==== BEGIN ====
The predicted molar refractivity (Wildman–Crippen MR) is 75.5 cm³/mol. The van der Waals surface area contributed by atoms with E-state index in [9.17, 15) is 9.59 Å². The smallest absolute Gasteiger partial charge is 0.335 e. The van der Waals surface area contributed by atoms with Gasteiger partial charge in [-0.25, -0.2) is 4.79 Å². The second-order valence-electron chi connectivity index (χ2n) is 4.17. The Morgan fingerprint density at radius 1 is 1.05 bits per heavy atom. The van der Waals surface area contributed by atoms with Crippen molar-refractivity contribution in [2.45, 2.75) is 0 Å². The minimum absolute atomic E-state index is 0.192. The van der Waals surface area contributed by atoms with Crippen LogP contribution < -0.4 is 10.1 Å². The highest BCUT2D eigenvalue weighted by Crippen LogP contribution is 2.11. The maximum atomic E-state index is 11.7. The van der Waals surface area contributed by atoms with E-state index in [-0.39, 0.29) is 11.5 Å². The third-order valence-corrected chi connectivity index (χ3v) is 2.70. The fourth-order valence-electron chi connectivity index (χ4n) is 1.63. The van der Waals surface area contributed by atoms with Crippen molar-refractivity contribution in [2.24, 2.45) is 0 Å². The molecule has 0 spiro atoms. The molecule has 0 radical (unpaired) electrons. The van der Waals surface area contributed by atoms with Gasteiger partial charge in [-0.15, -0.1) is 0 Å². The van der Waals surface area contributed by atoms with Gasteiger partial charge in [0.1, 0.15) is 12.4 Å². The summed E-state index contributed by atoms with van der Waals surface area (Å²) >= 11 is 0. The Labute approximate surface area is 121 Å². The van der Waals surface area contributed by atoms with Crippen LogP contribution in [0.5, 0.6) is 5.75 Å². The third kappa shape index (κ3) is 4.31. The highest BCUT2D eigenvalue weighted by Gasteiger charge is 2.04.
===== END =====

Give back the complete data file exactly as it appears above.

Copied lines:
The predicted molar refractivity (Wildman–Crippen MR) is 75.5 cm³/mol. The van der Waals surface area contributed by atoms with E-state index in [9.17, 15) is 9.59 Å². The smallest absolute Gasteiger partial charge is 0.335 e. The van der Waals surface area contributed by atoms with Gasteiger partial charge in [-0.25, -0.2) is 4.79 Å². The second-order valence-electron chi connectivity index (χ2n) is 4.17. The Morgan fingerprint density at radius 1 is 1.05 bits per heavy atom. The van der Waals surface area contributed by atoms with Crippen molar-refractivity contribution in [2.45, 2.75) is 0 Å². The minimum absolute atomic E-state index is 0.192. The van der Waals surface area contributed by atoms with Crippen LogP contribution < -0.4 is 10.1 Å². The highest BCUT2D eigenvalue weighted by Crippen LogP contribution is 2.11. The maximum atomic E-state index is 11.7. The van der Waals surface area contributed by atoms with E-state index in [-0.39, 0.29) is 11.5 Å². The third-order valence-corrected chi connectivity index (χ3v) is 2.70. The fourth-order valence-electron chi connectivity index (χ4n) is 1.63. The van der Waals surface area contributed by atoms with Crippen molar-refractivity contribution in [2.24, 2.45) is 0 Å². The molecule has 0 spiro atoms. The molecule has 0 radical (unpaired) electrons. The van der Waals surface area contributed by atoms with Gasteiger partial charge in [-0.15, -0.1) is 0 Å². The van der Waals surface area contributed by atoms with Gasteiger partial charge in [0.1, 0.15) is 12.4 Å². The summed E-state index contributed by atoms with van der Waals surface area (Å²) >= 11 is 0. The Labute approximate surface area is 121 Å². The van der Waals surface area contributed by atoms with Crippen LogP contribution in [0.5, 0.6) is 5.75 Å². The third kappa shape index (κ3) is 4.31. The highest BCUT2D eigenvalue weighted by Gasteiger charge is 2.04.